The Walden Effect: Homesteading Year 5. Farming, simple living, permaculture, and invention.

Homestead Blog


Homesteading Tags

Recent Comments

Blog Archive

User Pages


About Us

Submission guidelines


Fall came knocking while we were gone

Squash blossom

I'm always astonished by how much the farm can change in just a few days. 

Mature crookneck squash

The year of the cucurbit is suddenly at an end, with the butternuts nearly mature, the cucumbers blighted, and the summer squash I'd let go to seed turned orange and warty.

Pecked tomato

The chickens broke out of their pasture while we were gone (with some help from Lucy, whose boredom prompted her to gnaw a hole in their fence).  They didn't do much irrepairable damage, but did scratch half of our mulch into the aisles and pecked holes in lots of tomatoes.  Good thing I don't mind eating after chickens, once I cut out the damaged portion and boil the rest into soup for a good long time.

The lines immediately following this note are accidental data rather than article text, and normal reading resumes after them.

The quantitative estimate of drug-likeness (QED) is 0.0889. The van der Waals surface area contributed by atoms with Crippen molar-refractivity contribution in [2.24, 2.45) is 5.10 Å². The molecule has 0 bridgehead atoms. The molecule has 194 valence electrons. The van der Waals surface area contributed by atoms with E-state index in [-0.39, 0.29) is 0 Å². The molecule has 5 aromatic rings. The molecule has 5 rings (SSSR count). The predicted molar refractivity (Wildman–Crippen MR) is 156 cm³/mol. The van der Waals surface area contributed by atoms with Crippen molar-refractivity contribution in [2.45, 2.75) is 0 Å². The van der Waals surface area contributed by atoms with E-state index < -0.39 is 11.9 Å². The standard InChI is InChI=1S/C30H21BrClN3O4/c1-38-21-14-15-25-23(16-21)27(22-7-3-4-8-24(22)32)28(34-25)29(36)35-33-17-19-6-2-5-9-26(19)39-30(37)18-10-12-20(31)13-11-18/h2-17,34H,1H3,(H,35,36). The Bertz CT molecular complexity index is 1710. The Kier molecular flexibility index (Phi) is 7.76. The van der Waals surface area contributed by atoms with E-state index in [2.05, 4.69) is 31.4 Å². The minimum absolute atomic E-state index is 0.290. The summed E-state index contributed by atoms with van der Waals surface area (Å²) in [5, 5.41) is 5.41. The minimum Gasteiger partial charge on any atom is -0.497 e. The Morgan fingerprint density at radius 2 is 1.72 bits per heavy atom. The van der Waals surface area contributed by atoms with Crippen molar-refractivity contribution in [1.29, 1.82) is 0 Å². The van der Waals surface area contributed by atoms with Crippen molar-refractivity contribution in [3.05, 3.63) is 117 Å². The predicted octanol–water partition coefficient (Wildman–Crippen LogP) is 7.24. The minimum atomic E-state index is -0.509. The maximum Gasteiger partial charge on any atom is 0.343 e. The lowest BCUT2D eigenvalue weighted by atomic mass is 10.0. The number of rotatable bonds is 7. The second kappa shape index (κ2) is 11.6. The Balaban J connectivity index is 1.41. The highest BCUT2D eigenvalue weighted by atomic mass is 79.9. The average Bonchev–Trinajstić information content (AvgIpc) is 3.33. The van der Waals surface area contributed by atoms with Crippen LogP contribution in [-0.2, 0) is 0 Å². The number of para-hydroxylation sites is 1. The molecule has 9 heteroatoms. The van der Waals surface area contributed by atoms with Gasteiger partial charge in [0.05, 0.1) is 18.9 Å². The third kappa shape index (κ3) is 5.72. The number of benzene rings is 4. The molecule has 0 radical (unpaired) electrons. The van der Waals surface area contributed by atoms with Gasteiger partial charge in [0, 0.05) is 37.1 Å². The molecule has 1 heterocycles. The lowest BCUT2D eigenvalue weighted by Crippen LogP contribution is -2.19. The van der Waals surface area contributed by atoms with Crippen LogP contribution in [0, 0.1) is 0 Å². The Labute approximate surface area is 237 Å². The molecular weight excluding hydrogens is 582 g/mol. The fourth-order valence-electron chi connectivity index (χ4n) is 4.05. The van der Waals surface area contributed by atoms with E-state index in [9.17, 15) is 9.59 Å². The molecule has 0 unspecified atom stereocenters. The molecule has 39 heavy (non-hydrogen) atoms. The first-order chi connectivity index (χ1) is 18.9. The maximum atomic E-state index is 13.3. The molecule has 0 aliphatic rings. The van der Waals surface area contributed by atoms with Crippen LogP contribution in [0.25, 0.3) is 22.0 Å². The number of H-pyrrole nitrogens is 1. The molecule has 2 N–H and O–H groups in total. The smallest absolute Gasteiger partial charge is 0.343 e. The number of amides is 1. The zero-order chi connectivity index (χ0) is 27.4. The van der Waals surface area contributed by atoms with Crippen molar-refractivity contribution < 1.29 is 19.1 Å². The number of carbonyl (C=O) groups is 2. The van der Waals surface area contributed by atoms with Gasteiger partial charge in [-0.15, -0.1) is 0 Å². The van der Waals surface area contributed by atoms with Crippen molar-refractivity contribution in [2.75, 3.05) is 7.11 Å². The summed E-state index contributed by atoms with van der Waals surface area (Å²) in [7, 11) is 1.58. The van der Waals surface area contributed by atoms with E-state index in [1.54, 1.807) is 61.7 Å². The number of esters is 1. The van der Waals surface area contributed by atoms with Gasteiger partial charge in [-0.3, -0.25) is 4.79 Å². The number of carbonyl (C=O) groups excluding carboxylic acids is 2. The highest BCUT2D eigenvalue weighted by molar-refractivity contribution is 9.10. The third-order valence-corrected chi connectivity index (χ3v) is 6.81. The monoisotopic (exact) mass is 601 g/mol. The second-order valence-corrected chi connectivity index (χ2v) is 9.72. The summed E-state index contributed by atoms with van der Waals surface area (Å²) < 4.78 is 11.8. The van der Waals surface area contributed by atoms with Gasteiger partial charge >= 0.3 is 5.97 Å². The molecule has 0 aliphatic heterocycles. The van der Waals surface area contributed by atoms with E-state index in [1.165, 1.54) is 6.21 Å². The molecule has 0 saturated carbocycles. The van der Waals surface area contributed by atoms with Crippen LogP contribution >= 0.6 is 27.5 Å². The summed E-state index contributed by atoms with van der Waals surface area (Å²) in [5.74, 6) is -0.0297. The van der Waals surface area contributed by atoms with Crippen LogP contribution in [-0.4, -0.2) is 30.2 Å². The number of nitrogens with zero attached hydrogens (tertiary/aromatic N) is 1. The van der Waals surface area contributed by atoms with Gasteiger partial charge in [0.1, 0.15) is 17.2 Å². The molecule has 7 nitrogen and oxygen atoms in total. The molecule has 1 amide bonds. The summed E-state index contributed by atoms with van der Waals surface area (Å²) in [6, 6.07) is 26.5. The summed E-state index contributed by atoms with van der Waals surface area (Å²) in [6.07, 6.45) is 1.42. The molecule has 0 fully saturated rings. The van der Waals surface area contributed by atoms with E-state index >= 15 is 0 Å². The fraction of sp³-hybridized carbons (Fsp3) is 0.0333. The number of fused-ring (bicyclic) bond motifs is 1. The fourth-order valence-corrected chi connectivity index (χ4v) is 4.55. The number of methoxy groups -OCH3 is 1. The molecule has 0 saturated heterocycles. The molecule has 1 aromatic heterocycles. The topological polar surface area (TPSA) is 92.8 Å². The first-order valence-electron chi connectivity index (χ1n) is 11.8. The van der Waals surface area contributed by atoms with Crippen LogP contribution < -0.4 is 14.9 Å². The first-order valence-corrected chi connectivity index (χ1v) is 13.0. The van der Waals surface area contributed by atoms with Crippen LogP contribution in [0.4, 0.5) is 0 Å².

Old cabbage

Speaking of soup, despite the turn of seasons, we're still cooking up winter dinners like mad.  I cut into the last spring cabbage after peeling back four outer leaves gone thin and mildewed.  The inside was still crisp and delicious, and I wish I'd grown more.  Good thing the fall cabbages are already getting some size on them.

I can feel the pendulum begin to swing over to the fall garden.  We ate our first lettuce in months and the winter cooking greens now have true leaves.  Fall carrots have filled out enough to shade most of their beds, and oilseed radishes are coating fallow garden spots.  In the woods, dog-day cicadas are dropping to the ground while katydids take their place.  Here's hoping we'll enjoy this early fall for a long time rather than seeing a premature killing frost.

Our chicken waterer is perfect for chicks from day 1.

Want to be notified when new comments are posted on this page? Click on the RSS button after you add a comment to subscribe to the comment feed, or simply check the box beside "email replies to me" while writing your comment.

One very unique homestead, $1,500 per acre, the opportunity of a lifetime